Brent crude and iron ore prices tumble

Iron ore mineImage copyright
BHP Billiton

Global markets suffered a rout in commodities as Brent crude fell below $40 a barrel for the first time in almost seven years and iron ore hit a 10-year low.

The slide in iron ore to less than $40 a tonne sent mining shares sinking.

Anglo American was the biggest faller on the FTSE 100, shedding 12.3%.

The fall in oil prices followed declines on Monday as the Opec cartel refused to reduce record high output late last week despite oversupply.

James Hughes, chief market analyst at GKFX, said: “It seems that whatever happens, Opec will not budge and yet again have reiterated their stance that the markets will undo this mess themselves.”

Shares in Anglo closed at a record low after the company said it would sell huge chunks of its business and reduce its workforce by nearly two-thirds.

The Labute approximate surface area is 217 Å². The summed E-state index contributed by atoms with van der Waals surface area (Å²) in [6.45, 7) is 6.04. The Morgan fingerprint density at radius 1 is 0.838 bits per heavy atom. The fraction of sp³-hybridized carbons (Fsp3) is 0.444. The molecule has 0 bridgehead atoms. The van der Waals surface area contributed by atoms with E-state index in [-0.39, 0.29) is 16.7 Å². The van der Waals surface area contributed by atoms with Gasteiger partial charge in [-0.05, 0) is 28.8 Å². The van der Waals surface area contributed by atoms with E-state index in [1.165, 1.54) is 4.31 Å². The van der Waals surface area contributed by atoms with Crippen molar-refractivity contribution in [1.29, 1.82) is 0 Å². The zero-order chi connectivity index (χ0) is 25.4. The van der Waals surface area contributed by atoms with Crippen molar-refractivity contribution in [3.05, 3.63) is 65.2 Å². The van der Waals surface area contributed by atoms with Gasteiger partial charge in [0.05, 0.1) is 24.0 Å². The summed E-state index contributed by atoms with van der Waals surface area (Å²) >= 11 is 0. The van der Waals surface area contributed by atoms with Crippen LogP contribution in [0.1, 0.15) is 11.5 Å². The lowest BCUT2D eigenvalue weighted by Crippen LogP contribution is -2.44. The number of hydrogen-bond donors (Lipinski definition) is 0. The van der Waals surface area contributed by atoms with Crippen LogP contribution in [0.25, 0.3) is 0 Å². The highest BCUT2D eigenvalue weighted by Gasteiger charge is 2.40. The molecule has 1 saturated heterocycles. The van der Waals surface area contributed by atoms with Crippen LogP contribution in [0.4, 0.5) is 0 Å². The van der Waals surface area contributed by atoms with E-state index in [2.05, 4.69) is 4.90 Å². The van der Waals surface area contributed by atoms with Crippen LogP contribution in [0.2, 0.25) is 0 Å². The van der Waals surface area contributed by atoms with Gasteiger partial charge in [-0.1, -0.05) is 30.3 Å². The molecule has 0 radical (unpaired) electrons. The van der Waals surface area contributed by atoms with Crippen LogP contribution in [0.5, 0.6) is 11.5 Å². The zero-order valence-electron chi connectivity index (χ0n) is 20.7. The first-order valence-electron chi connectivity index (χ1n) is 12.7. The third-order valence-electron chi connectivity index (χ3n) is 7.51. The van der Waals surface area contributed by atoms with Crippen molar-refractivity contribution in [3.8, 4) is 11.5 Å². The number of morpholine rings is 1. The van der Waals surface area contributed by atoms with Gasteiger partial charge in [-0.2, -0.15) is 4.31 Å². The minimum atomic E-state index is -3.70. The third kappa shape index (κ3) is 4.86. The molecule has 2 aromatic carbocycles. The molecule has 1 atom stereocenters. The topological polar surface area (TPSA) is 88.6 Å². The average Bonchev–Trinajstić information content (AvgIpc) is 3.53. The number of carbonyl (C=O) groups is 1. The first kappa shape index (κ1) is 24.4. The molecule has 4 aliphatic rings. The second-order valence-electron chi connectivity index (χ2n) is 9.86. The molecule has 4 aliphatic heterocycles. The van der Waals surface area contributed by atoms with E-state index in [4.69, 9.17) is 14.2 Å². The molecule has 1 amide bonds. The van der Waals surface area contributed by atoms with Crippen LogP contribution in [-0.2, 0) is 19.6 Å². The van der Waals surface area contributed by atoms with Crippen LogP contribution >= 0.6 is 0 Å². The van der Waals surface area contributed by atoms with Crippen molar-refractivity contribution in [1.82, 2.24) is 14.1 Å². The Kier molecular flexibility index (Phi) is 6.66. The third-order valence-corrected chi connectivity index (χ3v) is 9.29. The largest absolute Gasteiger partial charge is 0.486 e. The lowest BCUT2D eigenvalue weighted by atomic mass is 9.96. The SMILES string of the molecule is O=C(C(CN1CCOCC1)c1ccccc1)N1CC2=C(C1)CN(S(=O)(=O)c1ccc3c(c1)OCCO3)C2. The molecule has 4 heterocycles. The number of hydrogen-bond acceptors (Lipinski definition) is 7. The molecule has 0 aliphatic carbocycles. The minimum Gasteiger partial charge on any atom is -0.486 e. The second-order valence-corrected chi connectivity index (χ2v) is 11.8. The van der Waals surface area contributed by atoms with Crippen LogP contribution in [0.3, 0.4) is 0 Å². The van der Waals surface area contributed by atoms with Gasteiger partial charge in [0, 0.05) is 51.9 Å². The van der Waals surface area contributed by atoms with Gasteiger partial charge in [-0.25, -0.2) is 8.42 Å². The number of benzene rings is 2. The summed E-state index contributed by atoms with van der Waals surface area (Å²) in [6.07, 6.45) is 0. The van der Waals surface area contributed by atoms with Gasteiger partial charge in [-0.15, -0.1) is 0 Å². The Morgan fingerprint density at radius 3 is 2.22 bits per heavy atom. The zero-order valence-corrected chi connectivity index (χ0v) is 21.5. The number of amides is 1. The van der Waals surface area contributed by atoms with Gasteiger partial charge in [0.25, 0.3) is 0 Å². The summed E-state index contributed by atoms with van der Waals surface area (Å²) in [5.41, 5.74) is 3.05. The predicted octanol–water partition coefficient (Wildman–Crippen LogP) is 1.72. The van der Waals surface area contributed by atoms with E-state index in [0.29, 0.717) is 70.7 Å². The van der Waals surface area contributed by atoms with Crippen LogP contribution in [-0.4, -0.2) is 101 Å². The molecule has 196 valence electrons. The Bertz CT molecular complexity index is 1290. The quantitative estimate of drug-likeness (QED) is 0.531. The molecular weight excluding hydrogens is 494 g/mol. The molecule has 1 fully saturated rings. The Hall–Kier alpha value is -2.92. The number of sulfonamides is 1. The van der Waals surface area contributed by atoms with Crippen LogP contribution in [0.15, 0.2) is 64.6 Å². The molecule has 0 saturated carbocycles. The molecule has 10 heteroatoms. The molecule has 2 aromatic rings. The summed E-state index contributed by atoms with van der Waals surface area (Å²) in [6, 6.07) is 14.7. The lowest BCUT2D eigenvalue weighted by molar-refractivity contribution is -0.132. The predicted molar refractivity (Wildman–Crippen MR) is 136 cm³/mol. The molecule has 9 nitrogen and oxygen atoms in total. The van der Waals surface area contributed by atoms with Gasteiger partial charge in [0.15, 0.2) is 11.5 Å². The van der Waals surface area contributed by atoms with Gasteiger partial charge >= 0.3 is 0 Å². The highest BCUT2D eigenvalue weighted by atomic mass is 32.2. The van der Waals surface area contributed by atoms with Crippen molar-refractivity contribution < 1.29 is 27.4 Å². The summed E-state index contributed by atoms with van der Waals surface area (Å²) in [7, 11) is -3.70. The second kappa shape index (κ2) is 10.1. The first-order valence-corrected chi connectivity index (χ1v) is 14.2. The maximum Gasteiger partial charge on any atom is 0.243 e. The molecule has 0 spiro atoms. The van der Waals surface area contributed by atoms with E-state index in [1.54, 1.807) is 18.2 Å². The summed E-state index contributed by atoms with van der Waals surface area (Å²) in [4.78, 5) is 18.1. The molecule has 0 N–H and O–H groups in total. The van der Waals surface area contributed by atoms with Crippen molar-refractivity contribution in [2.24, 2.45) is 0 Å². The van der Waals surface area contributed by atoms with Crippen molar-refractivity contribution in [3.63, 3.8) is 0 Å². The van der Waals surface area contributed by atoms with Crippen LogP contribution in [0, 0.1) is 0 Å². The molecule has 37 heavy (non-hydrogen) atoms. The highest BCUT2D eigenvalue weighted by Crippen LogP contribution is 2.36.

The stock has fallen almost 73% this year – far more than its rivals – largely due to higher-cost iron ore mines than the likes of BHP Billiton or Rio Tinto.

The price of iron ore fell to $39.60 on Tuesday. It peaked close to $200 a tonne in 2011.

The slide in the material used to make steel was aided by China’s weak trade performance last month. Those figures dashed hopes that the world’s second-largest economy would level off in the fourth quarter.

Image copyright
Getty Images

Image caption

Steel pipes wait to be loaded on to ships at Lianyungang, in eastern China’s Jiangsu province.

Markus Huber, senior analyst at Peregrine & Black, said it was increasingly clear that China was “still far off from turning the corner despite countless measures like several rate cuts”.

London-listed mining stocks have fallen by about 50% this year as China’s economic growth continued to slow.

Shares in Rio Tinto closed down 8.4% on Tuesday after the company announcing plans to boost aluminium production next year by about 10%.

“Just what the world needs – more aluminium,” commented analyst David Gagliano of BMO Capital Markets.

BHP fell 5%, while Glencore dropped 6.9%, with the FTSE 100 finishing the day 1.4% lower at 6,135 points.

Beaufort Securities trader Basil Petrides said: “The miners will probably continue to weaken while the Chinese economic outlook remains a concern.”

Brent crude later rebounded to be trading at $40.77 a barrel, while US crude rose 29 cents to $37.94 a barrel.

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